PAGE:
how to find wire amp rating

Discussion in 'The Projects Forum' started by samjesse, Mar 20, 2018.

  1. samjesse

    Thread Starter Senior Member

    Sep 14, 2008
    I have a cable which has 3 wires, each wire is 7 strands of SWG 22.

    I need to find the transmission amp rating for this cable. How do I go about it?

  2. shortbus


    Sep 30, 2009
    Look at the printing on the wire jacket. Any good brand of wire will have the wire gauge either printed or molded into the jacket. The 7 strands of SWG 22, is kind of meaningless, since stranded wire is given in total wire gauge not usually broken down like your saying. Different makers use different numbers of strands to make up their wire gauges.
  3. ebp

    Well-Known Member

    Feb 8, 2018
    7 strands of 22 g is equivalent to about 14 g in cross-sectional area.

    I often say you can put 100 amps through a 30 gauge wire - you just can't do it for very long.

    Current rating for wire depends on how it is to be used and the allowable temperature rise. For example, in North America 14 AWG as an extension cord ("portable cordage") would be rated for up to about 14 amperes, but if the cord were long the recommended maximum current would be lower because of excessive voltage drop. The same conductor size, if run inside a conduit with other similar conductors, would typically be rated for lower current because of higher temperature. If you were to use it for low voltage, either AC or DC, the allowable current would most likely depend on how much voltage drop you could tolerate and be well below the safety rating.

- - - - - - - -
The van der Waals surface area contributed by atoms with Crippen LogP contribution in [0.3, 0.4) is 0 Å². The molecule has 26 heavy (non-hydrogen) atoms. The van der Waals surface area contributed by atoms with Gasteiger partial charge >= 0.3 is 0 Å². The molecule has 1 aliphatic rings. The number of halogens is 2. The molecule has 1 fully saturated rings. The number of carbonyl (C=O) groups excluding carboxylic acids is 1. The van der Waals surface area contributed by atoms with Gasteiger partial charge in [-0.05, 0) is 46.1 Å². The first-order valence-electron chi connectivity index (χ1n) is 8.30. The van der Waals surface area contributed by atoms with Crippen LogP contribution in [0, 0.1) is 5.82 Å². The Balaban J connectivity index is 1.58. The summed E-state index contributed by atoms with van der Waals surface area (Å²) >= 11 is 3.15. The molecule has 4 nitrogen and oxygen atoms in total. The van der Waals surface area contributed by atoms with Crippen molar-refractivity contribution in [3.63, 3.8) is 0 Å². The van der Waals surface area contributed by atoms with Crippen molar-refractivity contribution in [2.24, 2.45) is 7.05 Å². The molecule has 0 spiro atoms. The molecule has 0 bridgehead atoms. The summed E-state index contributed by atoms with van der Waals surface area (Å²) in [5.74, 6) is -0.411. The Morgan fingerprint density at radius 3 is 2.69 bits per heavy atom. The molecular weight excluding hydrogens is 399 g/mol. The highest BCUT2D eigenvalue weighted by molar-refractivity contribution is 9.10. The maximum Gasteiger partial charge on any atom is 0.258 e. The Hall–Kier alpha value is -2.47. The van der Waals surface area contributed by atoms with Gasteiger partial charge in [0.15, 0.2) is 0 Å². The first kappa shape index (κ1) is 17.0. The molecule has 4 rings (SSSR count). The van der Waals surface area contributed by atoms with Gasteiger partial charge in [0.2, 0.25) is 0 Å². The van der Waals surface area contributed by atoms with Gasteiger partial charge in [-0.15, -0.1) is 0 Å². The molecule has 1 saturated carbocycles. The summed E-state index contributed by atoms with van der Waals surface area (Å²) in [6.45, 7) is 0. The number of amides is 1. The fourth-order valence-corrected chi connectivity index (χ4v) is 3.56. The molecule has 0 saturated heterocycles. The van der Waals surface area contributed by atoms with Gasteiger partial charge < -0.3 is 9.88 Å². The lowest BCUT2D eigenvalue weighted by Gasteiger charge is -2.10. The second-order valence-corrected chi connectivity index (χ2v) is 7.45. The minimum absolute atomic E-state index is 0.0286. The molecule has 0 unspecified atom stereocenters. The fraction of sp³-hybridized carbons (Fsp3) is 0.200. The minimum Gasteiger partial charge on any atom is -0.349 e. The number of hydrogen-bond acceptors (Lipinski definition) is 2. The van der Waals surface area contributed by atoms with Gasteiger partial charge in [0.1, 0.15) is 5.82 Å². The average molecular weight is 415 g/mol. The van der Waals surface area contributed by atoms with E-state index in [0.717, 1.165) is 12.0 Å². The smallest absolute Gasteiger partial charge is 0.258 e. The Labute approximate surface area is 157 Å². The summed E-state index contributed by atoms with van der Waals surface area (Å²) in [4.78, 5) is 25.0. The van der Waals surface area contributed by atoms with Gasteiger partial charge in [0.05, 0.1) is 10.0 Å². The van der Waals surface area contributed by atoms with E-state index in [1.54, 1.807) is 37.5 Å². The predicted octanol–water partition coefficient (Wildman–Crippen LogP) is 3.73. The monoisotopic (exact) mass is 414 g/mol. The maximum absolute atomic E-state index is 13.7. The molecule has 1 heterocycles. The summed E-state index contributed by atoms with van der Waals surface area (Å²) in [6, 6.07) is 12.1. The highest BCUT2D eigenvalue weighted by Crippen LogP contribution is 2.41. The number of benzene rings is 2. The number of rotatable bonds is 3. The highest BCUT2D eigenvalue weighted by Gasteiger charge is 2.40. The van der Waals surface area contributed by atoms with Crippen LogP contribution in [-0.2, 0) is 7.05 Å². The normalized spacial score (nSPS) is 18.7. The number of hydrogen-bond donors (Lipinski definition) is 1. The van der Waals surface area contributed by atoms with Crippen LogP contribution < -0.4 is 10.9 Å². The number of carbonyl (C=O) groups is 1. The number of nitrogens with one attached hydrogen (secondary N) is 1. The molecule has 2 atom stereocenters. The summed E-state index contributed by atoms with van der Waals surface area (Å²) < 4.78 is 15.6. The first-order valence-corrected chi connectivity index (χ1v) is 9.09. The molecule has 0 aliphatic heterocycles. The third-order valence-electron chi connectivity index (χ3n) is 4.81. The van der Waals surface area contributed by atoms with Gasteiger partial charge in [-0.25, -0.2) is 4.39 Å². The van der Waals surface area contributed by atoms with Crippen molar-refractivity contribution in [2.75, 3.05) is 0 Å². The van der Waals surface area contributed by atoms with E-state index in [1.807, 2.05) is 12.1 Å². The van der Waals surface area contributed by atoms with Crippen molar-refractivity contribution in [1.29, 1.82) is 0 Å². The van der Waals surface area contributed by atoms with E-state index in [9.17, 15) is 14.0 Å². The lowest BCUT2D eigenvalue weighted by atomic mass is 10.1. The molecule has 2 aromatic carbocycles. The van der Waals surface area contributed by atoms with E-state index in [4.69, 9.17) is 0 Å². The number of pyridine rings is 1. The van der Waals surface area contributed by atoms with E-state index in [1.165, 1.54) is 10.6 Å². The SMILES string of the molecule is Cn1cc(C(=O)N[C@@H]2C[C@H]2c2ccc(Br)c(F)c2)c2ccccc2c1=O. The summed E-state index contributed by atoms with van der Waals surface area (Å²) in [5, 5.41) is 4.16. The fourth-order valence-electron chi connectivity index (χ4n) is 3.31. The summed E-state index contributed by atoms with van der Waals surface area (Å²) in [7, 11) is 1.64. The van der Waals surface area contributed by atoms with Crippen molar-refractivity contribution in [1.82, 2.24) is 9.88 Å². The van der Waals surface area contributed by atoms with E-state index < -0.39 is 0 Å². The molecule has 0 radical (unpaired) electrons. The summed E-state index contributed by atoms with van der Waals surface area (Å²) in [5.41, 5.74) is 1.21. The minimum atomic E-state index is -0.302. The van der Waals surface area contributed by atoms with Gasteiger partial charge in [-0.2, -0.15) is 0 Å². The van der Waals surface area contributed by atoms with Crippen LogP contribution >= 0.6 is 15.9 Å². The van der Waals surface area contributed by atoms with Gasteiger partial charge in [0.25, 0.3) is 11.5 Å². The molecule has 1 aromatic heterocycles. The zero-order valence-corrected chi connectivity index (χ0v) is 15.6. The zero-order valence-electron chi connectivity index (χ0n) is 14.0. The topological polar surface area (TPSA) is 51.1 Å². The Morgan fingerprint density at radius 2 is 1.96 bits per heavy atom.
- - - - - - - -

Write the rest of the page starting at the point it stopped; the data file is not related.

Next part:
4. JWHassler

    Active Member

    Sep 25, 2013
  5. DbLoud120

    Active Member

    May 26, 2014